From Obama to Iran, Tech Ups the Political Ante

The information revolution is making elections anything but a sure bet

By Larry Gerston
|  Thursday, Jun 18, 2009  |  Updated 7:15 PM PDT
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From Obama to Iran, Tech Ups the Political Ante

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A supporter of defeated Iranian presidential candidate Mir Hossein Mousavi protests Tehran, Iran. Iran banned foreign media from covering rallies in the country, but the Internet has let reports slip through.

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The dance between technology and politics is turning from modest waltz to wild tango. Old ways of transmitting information have been swept aside by new methods that penetrate societies more deeply than ever before, from America to Iran to China.

And while many of us are just now getting our hands around these changes, they are occurring at such swift speeds that technology always seem to be a step ahead of behavior—which is the underlying source of unpredictability.

Some recent examples:

  • The 2003 recall of California Governor Gray Davis.  Foes began the recall by funding a conventional signature drive.  But the campaign picked up speed when opponents created online websites with recall petitions that could be downloaded and distributed.  Just like that, door-to-door signature gathering and shopping center venues became obsolete.  The signatures were gathered, the recall election was held, and the rest, as Arnold Schwarzenegger can tell you, is history.
  • The 2008 presidential campaign of Barack Obama.  The biggest difference between Obama and John McCain was the way each candidate used the Internet.  McCain took lessons on how to use a computer.  Obama’s team created a highly interactive website, tapped into existing social networks, and made it easy to donate money. The Bank of Obama had an ongoing, deep revenue stream of cash and his supporters felt that they were part of the team.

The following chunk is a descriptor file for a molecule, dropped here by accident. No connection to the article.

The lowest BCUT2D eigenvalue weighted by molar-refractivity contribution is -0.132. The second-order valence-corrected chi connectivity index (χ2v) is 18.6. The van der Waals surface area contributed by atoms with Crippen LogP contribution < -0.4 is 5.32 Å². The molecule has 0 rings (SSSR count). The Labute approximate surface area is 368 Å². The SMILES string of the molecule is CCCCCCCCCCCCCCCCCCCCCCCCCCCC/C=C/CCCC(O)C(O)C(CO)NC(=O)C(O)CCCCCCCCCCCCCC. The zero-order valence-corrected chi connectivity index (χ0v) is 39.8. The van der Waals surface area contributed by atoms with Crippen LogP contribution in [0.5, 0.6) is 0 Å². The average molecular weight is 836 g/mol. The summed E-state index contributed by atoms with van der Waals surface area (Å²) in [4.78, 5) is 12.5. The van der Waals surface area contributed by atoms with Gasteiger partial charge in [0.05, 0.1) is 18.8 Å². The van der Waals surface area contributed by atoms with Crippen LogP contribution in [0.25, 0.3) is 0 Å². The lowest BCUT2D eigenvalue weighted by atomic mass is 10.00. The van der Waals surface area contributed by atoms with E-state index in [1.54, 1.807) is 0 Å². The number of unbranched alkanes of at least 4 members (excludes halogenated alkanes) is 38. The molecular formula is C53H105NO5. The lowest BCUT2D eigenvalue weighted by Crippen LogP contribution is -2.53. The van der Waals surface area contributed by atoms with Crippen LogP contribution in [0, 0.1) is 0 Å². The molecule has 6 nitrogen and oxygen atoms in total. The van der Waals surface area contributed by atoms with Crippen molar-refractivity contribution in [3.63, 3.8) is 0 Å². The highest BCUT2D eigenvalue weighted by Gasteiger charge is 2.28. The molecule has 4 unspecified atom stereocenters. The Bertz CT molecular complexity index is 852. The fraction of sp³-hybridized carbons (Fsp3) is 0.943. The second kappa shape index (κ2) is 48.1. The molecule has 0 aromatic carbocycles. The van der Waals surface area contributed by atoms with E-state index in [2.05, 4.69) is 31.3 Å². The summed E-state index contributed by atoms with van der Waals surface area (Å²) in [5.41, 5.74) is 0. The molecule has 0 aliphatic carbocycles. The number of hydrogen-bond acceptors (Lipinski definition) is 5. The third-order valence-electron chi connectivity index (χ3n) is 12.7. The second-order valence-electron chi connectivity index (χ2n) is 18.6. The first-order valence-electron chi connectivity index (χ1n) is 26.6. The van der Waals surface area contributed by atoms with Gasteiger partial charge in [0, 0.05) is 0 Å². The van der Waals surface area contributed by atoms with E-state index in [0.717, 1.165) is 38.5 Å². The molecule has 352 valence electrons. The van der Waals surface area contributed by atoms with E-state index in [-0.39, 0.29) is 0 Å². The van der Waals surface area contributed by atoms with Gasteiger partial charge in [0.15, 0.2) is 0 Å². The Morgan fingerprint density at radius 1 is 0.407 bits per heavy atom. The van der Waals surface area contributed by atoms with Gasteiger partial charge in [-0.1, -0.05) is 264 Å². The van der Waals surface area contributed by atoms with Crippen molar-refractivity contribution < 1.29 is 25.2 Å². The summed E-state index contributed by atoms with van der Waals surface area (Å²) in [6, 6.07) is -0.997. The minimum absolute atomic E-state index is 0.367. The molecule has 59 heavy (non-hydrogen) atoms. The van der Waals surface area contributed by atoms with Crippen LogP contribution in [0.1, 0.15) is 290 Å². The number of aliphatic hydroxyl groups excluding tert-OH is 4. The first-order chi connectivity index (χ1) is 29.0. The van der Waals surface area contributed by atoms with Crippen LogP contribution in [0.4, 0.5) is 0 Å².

• Protests after the 2009 elections in Iran.  Not so long ago, oppressive regimes could control the flow of information by shutting down the local media and throwing out the foreign press.  No more.  In the wake of Iran’s recent presidential election, amateur video on YouTube, Facebook exchanges, and Twitter communications, have opened up these closed systems.  Now societies have access to information that they simply wouldn’t have otherwise.

Where will this all end?  Hard to know, but we do know these developments have consequences. 

First of all, the ability of virtually anyone to put something on the Web challenges us to determine credibility of the “information.”  For many, this new responsibility is difficult to accept; after all, the mainstream press once provided that filter. Who's who on Twitter? Celebrities are routinely faked there. It wouldn't be hard for government agents to pose as activists.

Second, governments are now at a crossroads.  China is so perplexed that it’s demanding all computers sold there contain software allowing the government to prevent “unacceptable” material from appearing on line.  Among those who believe in the free flow of information, this requirement is disconcerting to say the least.

The bottom line is this:  Politics today operate differently than ever before.  The “Information Age” has pushed the boundaries of communications in directions that many still don’t understand. Those who master the new rules will have an edge on everyone else until, of course, a new technological advance changes the rules again.

Larry Gerston, a profesor at San Jose State University and political analyst for NBC, has written several books about politics.

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